03 August, 2021

Infinite Visions Of Faith

A Pakistani immigrant family returns to Karachi from Chicago. For the children, it’s a bewildering can of worms, as well as a sentimental education.

Infinite Visions Of Faith

‘Baba, what are “kaafirs”?’
‘You and me, Chhoti.’

The diasporic South Asian novel being done to death, we seem to be witnessing the coming of age of the ‘return of the native’ genre, a sort of reversal from ‘leaving home’ to ‘coming back home’. Recent years have shown a clutch of novels from Pakistan about members of the non-resident Pakistani community returning home and finding an irrevocably changed world. Starting with Sara Suleri’s Meatless Days, there have been several autobiographical attempts at revisiting the past with the dual purpose of recording family histories, but also to search for meanings in what seems to be a flawed present. The underlying theme of several such novels has been a search for answers: what went wrong? What happened to the early days of idealism and hope? When did the dreams sully? And, more importantly, why?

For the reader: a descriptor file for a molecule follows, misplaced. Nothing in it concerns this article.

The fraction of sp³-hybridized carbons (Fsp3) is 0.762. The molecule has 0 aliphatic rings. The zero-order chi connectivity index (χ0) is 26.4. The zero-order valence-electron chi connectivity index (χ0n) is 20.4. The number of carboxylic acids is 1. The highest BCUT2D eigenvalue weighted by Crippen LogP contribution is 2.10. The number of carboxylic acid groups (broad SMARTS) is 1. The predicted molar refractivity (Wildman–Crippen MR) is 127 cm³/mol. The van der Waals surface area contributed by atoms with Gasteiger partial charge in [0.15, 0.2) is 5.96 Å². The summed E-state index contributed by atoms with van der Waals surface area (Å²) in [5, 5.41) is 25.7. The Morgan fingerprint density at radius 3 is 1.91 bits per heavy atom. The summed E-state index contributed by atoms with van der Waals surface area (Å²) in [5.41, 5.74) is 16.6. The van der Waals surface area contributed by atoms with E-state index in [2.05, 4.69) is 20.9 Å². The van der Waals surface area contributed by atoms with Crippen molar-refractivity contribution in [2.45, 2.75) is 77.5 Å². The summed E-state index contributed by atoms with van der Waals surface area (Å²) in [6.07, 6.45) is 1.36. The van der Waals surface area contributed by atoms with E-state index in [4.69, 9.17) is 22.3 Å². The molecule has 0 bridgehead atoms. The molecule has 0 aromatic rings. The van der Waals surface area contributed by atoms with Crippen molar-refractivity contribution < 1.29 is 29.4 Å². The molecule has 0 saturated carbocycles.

In Shahbano Bilgrami’s Those Children, a widower with four children moves from a comfortable Chicago suburb with its...

In this article:

Latest Magazine

August 09, 2021

other articles from the issue

articles from the previous issue

Other magazine section